3. Precautions must be taken to minimize separation artefacts. In the bulk centrifugation techniques it is only possible to draw satisfactory conclusions when an enzyme remains associated with certain granules after repeated washing with physiological solutions. Even if an enzyme is constantly associated with, for instance, the mitochondria, it may occur only in certain of them, for they are not necessarily all identical. It is important (a) to distinguish between enzyme activity under the conditions existing in the cell and the maximum activity shown by an extract under optimal conditions, (b) to ensure that the total quantity of enzyme in the fractions separated equals that of the whole cell or tissue, (c) to distinguish between the concentration of, for instance, peptidase in any fraction and the proportion of the total cell peptidase present in the fraction.

4. The investigations which have most nearly satisfied these requirements have led to the following conclusions: (a) In various nuclei, dipeptidase, alkaline and acid phosphatase, arginase, uricase and esterase have been detected, all in lower absolute amounts than in the cytoplasm and all except alkaline phosphatase, arginase and uricase in lower concentration. Chromosome-like threads can be centrifuged from sperm and suspensions of somatic tissues; after removal of desoxyribonucleohistone, there remains a residual chromosome containing ribonucleic acid, alkaline phosphatase and a tryptophane-containing protein as well as other components, (b) The major part of the cytochrome oxidase, of the succinic dehydrogenase and of several enzymes concerned in fatty acid oxidation and in the Krebs tricarboxylic acid cycle is present in the mitochondria in rat-liver cells. Mitochondria contain neither dipeptidase nor catalase in sea-urchin eggs and Amoebae, but in the latter they appear to be associated with amylase activity, (c) Microsomes (cytoplasmic particles 50–200 m/j. in diameter) have been found to contain dipeptidase, catalase, phosphatases, ribonuclease, about half the esterase and half the ribonucleic acid in adult liver cells, (d) Much of the catalase, carboxylase and lactic acid dehydrogenase in yeast, of the glycolytic activity in rat liver and of the ribonucleic acid in embryonic tissues and tumours remains in the supernatant after centrifugation for 1–2 hr. at 18,000 g., whether because these substances are freely dissolved in the protoplasm, or because they are eluted from particles during separation is not clear.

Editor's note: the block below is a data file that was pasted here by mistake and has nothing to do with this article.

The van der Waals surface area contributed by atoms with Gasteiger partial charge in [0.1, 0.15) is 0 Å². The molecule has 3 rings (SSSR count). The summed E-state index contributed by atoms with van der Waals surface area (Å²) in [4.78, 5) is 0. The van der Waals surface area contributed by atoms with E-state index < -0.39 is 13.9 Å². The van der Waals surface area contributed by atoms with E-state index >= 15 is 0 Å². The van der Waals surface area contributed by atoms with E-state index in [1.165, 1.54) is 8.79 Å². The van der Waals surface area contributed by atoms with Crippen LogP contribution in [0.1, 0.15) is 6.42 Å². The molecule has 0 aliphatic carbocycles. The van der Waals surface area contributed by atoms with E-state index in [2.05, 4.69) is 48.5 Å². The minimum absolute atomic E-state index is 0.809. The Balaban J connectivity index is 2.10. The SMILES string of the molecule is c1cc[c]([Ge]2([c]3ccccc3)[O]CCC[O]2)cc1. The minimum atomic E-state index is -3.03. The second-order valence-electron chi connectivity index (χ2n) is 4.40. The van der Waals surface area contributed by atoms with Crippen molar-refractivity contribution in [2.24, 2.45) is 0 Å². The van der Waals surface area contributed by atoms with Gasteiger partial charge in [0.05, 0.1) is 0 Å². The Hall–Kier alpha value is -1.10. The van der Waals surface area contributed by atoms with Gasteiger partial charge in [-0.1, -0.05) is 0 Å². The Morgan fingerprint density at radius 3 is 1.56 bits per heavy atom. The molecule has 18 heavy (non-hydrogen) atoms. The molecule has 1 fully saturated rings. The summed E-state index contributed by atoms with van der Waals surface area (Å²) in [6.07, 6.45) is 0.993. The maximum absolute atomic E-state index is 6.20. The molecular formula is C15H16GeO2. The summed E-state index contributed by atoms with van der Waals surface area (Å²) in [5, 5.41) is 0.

5. Techniques applied to whole cells or tissue sections involve absorption spectroscopy in visible or ultra-violet light, fluorescence spectroscopy, colour reactions used as staining methods, digestion techniques which remove cell components of a certain composition, and the utilization of enzyme activity itself to produce, directly or indirectly, a coloured deposit at the enzyme site. Fixation by freezing and drying reduces fixation artefacts and uncertainties in many cases. Particularly useful are semi-quantitative ultra-violet absorption methods for nucleic acids and qualitative deposition methods for phosphatases. Methods for localizing nadi-oxidase, peroxidase, dopa-oxidase, amine oxidases, riboflavine, thiamine, zymohexase, glucuronidases, lipases and choline esterases have also been described, but some of these, in particular those for the oxidases, are unsatisfactory.

6. Desoxyribonucleic acid hardly ever occurs outside the nucleus. During interphase it appears only in the so-called heterochromatic regions of the chromosomes, but at mitosis the chromosomes become rich in desoxyribonucleic acid throughout their length, and in some cases show alternating bands rich and poor in this substance. After mitosis, the ribonucleoprotein-rich nucleolus reappears and it has been suggested that, from the nucleolus and its associated chromatin, substances migrate through the nuclear membrane and induce the formation of ribonucleic acid in the cytoplasm. In some egg cells whole nucleolar buds undergo such a migration. After mitosis, the concentration of nucleic acid does, in fact, fall in the nucleus and rise in the cytoplasm, which is especially rich in ribonucleic acid in cells synthesizing protein during growth, regeneration and secretion.

7. Information regarding the distribution of phosphatases in cells is considered under three headings: (a) cell-border phosphatase in sites of rapid solute exchange: gut, kidney and other excretory organs, placental membranes and capillaries; (b) phosphatase in sites of normal and abnormal calcification; (c) phosphatase in sites of active nucleoprotein metabolism.

8. Application of nadi-oxidase, peroxidase and similar techniques suggests that in most, but not all, cases early determination in mosaic eggs is accompanied by regional differences in enzyme content, whereas regulative eggs show a more nearly uniform distribution until a later stage. The techniques involved are often, however, of uncertain validity and this important subject needs reinvestigation.

9. Only brief reference is made to plant tissues. In the photosynthetic cells of green leaves, the enzymes concerned in carbon dioxide fixation appear to be situated in the protoplasm outside the chloroplasts, but it is the latter which are concerned with the photolysis of water liberating oxygen and the hydrogen which reduces the initial products of carbon dioxide fixation.

10. General conclusions and possible future developments are briefly discussed with special reference to the use of radioactive isotopes and to the need for techniques applicable to the living cell.
Source https://onlinelibrary.wiley.com/doi/abs/10.1111/j.1469-185X.1950.tb00588.x#:~:text=1.,living%20cells%20or%20tissue%20sections.